Boris, a 29-year-old polar bear that lives at the Point Defiance Zoo & Aquarium in Washington state, recently had to have three teeth removed. With the bear weighing in at 880 pounds, planning a dental procedure for Boris can be a rather large challenge. The surgery removed teeth that were either broken or decaying. The famous polar bear had to be sprawled out on an enormous table while the procedure was conducted.
Boris was anesthetized and given a full physical exam. Dr. Loïc Legendre, a veterinary dental specialist, told Tacoma-Seattle FOX affiliate KCPQ that it's not unusual for polar bears of Boris' age to have decaying teeth. Unfortunately, Boris' teeth were far too deteriorated to be saved. At 29, Boris is one of the oldest polar bears in North America, but still shows signs of good health. The procedure took place at the zoo in Tacoma, and Legendre was assisted by zoo staff veterinarians and a support team. The dentist had to dig around the tooth in order to remove it.
In 2013, Boris had to undergo a root canal during a four-hour medical exam, according to the Daily Mail. It took 12 staff members to carry the bear to the operating table before a procedure. Boris has been at the zoo since 2002, after being rescued from a circus in Puerto Rico by U.S. animal welfare officials.
About polar bears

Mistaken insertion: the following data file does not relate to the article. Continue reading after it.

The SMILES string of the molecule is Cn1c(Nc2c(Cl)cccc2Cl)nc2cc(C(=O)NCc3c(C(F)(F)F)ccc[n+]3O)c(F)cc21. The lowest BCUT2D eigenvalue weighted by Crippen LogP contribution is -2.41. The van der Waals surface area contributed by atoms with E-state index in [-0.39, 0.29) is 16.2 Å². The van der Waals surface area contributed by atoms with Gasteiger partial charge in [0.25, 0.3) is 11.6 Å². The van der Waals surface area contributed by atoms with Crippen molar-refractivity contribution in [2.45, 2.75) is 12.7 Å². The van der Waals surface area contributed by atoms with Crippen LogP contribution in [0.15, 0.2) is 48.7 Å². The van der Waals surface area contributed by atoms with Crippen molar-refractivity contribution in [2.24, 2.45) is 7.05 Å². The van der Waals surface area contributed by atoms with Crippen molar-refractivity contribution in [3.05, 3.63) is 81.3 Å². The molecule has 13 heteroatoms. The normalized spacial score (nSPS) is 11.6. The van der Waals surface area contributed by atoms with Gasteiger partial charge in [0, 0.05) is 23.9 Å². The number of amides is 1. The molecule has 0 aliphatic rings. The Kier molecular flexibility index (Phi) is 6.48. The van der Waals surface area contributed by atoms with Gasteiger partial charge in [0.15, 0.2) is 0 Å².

According to Polar Bears International, when these animals are in captivity they can live to be in their late 30s, and one polar bear at a Canadian zoo lived to be 42. However, the source noted that in the wild, these gargantuan creatures only live 15 to 18 years. Though polar bears are not yet endangered, scientists fear that a combination of climate change and poaching will greatly reduce the polar bear population in the coming years.
Polar bear teeth are massive, which makes sense considering they are the largest land carnivores and sit atop the Arctic food chain. Polar bears feed primarily on seals, and when possible, only eat the blubber. These animals have 42 teeth, which include canines, incisors, jagged premolars and molars, according to Sea World. These different kinds of teeth allow polar bears to tear at flesh and chew on the tougher portions of seal meat.